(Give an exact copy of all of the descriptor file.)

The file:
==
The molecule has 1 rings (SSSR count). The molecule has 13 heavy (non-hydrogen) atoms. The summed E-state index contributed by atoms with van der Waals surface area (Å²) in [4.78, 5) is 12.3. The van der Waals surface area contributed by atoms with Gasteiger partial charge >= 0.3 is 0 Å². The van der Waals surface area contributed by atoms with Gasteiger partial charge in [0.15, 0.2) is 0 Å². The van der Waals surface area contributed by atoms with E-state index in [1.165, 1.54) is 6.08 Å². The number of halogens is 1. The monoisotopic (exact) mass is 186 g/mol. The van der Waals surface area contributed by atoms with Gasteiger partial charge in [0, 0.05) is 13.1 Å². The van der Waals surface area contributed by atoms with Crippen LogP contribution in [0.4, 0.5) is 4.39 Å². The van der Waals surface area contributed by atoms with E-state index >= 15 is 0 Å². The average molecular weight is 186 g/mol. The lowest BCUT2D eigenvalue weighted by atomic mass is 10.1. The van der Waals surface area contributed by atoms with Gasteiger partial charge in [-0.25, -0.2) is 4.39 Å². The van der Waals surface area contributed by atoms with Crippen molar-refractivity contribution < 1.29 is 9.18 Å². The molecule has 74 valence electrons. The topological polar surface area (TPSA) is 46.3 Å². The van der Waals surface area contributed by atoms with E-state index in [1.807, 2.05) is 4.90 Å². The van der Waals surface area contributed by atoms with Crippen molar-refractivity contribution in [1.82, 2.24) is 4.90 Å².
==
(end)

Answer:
The molecule has 1 rings (SSSR count). The molecule has 13 heavy (non-hydrogen) atoms. The summed E-state index contributed by atoms with van der Waals surface area (Å²) in [4.78, 5) is 12.3. The van der Waals surface area contributed by atoms with Gasteiger partial charge >= 0.3 is 0 Å². The van der Waals surface area contributed by atoms with Gasteiger partial charge in [0.15, 0.2) is 0 Å². The van der Waals surface area contributed by atoms with E-state index in [1.165, 1.54) is 6.08 Å². The number of halogens is 1. The monoisotopic (exact) mass is 186 g/mol. The van der Waals surface area contributed by atoms with Gasteiger partial charge in [0, 0.05) is 13.1 Å². The van der Waals surface area contributed by atoms with Crippen LogP contribution in [0.4, 0.5) is 4.39 Å². The van der Waals surface area contributed by atoms with E-state index >= 15 is 0 Å². The average molecular weight is 186 g/mol. The lowest BCUT2D eigenvalue weighted by atomic mass is 10.1. The van der Waals surface area contributed by atoms with Gasteiger partial charge in [-0.25, -0.2) is 4.39 Å². The van der Waals surface area contributed by atoms with Crippen molar-refractivity contribution < 1.29 is 9.18 Å². The molecule has 74 valence electrons. The topological polar surface area (TPSA) is 46.3 Å². The van der Waals surface area contributed by atoms with E-state index in [1.807, 2.05) is 4.90 Å². The van der Waals surface area contributed by atoms with Crippen molar-refractivity contribution in [1.82, 2.24) is 4.90 Å².